The external whistleblower process does not address how to incorporate law enforcement into the process, which John Tye of Whistleblower Aid found odd.
NSO doesn't have internal mechanisms to detect misuse, to the frustration of the experts we spoke to.
The bottom line: The general sense among civil society groups is that if NSO is serious about protecting human rights, the company will need to demonstrate it through deeds, not statements.
Editor's note: This story has been updated to include NSO's responses to criticisms of the whistleblower process and the absence of internal mechanisms, and also to note that the requirement for preconditions in meetings between NSO and human rights groups comes from the groups' side.
John Bolton arrives in Downing Street in London, Aug. 13. Photo: Tolga Akmen/AFP/Getty Images)
After the ouster of national security adviser John Bolton this week, the White House loses a key cog in its cybersecurity and cyber warfare machine.
The big picture: John Bolton was a hawkish national security adviser at a time when the Department of Defense was taking a more hawkish approach to cybersecurity. He also eliminated the position of White House cybersecurity coordinator, giving him more control.
The big question: Will a new adviser bring back the cybersecurity coordinator position?
But, but, but: Don't hold your breath about the position coming back, said Jamil N. Jaffer, VP for strategy, partnerships and corporate development at IronNet Cybersecurity and a former associate White House counsel to President George W. Bush.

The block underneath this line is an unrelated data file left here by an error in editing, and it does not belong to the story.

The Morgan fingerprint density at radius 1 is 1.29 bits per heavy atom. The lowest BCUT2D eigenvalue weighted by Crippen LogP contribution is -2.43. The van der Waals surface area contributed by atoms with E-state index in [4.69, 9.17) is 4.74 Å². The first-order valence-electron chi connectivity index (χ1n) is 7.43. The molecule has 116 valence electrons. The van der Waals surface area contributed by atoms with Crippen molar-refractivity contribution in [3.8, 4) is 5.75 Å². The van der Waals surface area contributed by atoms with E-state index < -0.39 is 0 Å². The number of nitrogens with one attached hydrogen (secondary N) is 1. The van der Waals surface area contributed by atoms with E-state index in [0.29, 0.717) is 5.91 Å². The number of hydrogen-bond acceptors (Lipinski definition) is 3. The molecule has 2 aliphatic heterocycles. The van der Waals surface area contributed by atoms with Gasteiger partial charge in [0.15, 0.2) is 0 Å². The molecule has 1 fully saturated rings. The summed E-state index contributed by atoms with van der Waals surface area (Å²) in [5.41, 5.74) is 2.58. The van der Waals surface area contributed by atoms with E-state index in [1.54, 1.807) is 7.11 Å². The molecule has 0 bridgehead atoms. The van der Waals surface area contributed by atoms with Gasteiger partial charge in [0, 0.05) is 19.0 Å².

"It's hard to imagine someone more hawkish," said Dave Weinstein, chief security officer of Claroty, a cybersecurity firm protecting critical infrastructure. "But I could imagine someone more intelligence-focused pulling back a little."
The bottom line: The Bolton tenure was volatile in part because he was an ideologue working for a president with no consistent ideology, said David Kris, a former head of the national security division at the Department of Justice and founder of the Culper Partners consulting firm.
U.S. Cyber Command trolls North Korea (Axios): We reported Sunday that U.S. Cyber Command released samples of North Korea's government-funded malware to researchers during the early hours of North Korea's Day of the Foundation of the Republic — a move seemingly timed to unnerve the hermit nation during a national holiday.
Update on Joe's mom's favorite cyber espionage group (Symantec): Thrip, an espionage group that hacks satellite communications and geospatial intelligence groups in the U.S. and Asia, is still active, reports Symantec. But more interestingly, the firm reports it may be connected to a much older espionage group.
NERC report clarifies April attack on electric grid (E&E news): The North American Electric Reliability Corp provided new details about a cybersecurity event on the electric grid that did not cause any blackouts or brownouts.